Advertisement
Share
News

Bars that don’t serve food to close as county responds to local coronavirus surge

Bartender Penny Clack, works at Carriage House bar in Kearny Mesa.
Bartender Penny Clack works at Carriage House bar in Kearny Mesa, which, like other bars in the county that don’t serve food, will close July 1 in an attempt to prevent the spread of COVID-19.
(John Gastaldo / For The San Diego Union-Tribune)

Just 17 days after they were allowed to reopen June 12, San Diego County bars, breweries and wineries learned June 29 that they will not be allowed to operate, at least not in the traditional sense, starting at 12:01 a.m. July 1 due to increasing rates of COVID-19 coronavirus transmission. While restaurants will still be allowed to serve drinks with meals, no one will be allowed to stand around with drinks in their hands.

The decision, announced by county Supervisor Nathan Fletcher, follows a mandate from Gov. Gavin Newsom, released over the weekend, that asks bars in some California counties to close.

San Diego County is not on that list. But Fletcher, backed by Dr. Wilma Wooten, the region’s public health officer, said it doesn’t make sense to wait given that local COVID-19 trend lines, though currently less severe than in other places, have been headed in the wrong direction for about a week. Bars, Fletcher said, tend to encourage the kind of socializing that makes it easier to spread the virus.

“While San Diego County was not included in actions taken by the state, we believe it is appropriate, and we believe it is wise, for us to take this action now, given the increases we’ve seen in cases, in percentage of positive cases, in outbreaks and the increases in hospitalizations,” Fletcher said. “We don’t want to wait to be forced to take an action when we know it is the wise and responsible thing for us to do now.”

Establishments with licenses to serve food can do so, and alcohol also can be on the menu, though food and drink must be purchased together as part of the same transaction.

Establishments that stay open and essentially turn themselves into restaurants should make sure they enforce the rules on their properties, county officials said. Work is underway to increase enforcement of COVID-19 orders as the Fourth of July weekend approaches, Wooten said.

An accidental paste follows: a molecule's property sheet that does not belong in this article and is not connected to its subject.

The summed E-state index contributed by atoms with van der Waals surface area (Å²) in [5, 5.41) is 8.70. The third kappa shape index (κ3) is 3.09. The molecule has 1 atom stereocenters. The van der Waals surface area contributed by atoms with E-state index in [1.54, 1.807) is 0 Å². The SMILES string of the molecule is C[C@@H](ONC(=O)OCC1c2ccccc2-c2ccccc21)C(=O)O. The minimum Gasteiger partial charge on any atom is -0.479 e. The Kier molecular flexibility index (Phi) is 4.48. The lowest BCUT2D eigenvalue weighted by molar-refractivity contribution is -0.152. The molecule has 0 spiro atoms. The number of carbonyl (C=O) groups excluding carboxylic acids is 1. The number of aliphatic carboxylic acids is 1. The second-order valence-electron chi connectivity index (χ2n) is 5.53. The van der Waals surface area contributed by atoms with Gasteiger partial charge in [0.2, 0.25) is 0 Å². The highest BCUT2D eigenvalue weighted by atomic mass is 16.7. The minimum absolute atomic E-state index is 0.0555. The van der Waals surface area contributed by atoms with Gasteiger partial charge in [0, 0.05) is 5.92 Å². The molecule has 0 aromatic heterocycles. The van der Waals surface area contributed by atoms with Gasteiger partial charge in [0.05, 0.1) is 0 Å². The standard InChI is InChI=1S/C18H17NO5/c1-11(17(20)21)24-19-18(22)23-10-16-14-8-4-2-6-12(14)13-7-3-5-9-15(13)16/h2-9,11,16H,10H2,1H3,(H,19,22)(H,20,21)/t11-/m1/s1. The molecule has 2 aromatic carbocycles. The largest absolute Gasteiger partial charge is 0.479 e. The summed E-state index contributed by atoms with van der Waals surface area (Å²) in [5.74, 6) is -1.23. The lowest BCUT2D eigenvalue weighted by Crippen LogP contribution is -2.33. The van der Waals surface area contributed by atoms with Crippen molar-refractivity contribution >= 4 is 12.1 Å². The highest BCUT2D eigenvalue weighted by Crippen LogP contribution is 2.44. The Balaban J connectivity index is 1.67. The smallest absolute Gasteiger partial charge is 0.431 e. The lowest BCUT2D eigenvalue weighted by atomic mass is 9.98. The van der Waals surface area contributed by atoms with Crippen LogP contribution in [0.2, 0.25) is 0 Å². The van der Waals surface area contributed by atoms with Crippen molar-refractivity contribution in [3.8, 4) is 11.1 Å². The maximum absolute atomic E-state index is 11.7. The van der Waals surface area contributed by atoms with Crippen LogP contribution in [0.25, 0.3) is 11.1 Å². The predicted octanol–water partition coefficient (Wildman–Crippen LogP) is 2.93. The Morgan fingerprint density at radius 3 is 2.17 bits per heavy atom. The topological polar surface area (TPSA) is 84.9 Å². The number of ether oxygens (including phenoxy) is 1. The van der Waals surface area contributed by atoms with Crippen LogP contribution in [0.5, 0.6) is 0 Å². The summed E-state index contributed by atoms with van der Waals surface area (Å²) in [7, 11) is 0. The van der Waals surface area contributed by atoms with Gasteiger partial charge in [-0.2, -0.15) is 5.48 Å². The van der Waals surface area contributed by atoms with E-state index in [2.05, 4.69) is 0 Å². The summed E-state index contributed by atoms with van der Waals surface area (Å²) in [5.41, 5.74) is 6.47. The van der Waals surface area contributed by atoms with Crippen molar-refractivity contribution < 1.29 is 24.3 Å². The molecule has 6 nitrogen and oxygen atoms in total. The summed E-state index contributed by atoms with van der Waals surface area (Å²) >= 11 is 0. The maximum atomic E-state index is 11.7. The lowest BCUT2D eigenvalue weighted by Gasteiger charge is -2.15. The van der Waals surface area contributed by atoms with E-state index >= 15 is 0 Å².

“Enforcing the regulations that are already in place will help to bring our numbers down,” Wooten said.

On June 29, the county announced 498 new coronavirus cases, a single-day record and one more than announced the day before. Only one of the past seven single-day totals has been under 300 cases, and the number of related hospitalizations continues to climb, reaching 458 on June 28, significantly higher than the 346 hospitalizations tallied a week earlier. The number of local COVID-19-associated deaths held at 361.

The county again hit a “trigger” threshold, with the number of community coronavirus outbreaks again reaching seven in the past seven days. The latest two, officials said, occurred at local restaurants June 28, with two more detected the day before at restaurants that also have bars.

The county was unable to provide information June 29 on how many of San Diego County’s 13,832 total confirmed cases to date had recently visited bars, wineries or breweries. Dr. Eric McDonald, medical director of epidemiology for the county, said his office is working to make such information more easily available to the public.

It was clear that the Fourth of July is a major concern for local leaders. Asked whether the county might consider shutting down beaches this weekend, Fletcher was noncommittal, saying the county was in the process of reaching out to local beach cities to “get a sense from them if there is some action they would like us to take.”

But officials have said they do expect to take additional actions to curtail currently allowed activities before the Fourth arrives. Supervisor Greg Cox said that given the growth in cases, this should be a more subdued holiday than usual. He especially pleaded with the public to avoid traditional barbecue gatherings this weekend. Such events, he said, have already generated many coronavirus outbreaks.

“No barbecue is worth that,” he said.


Advertisement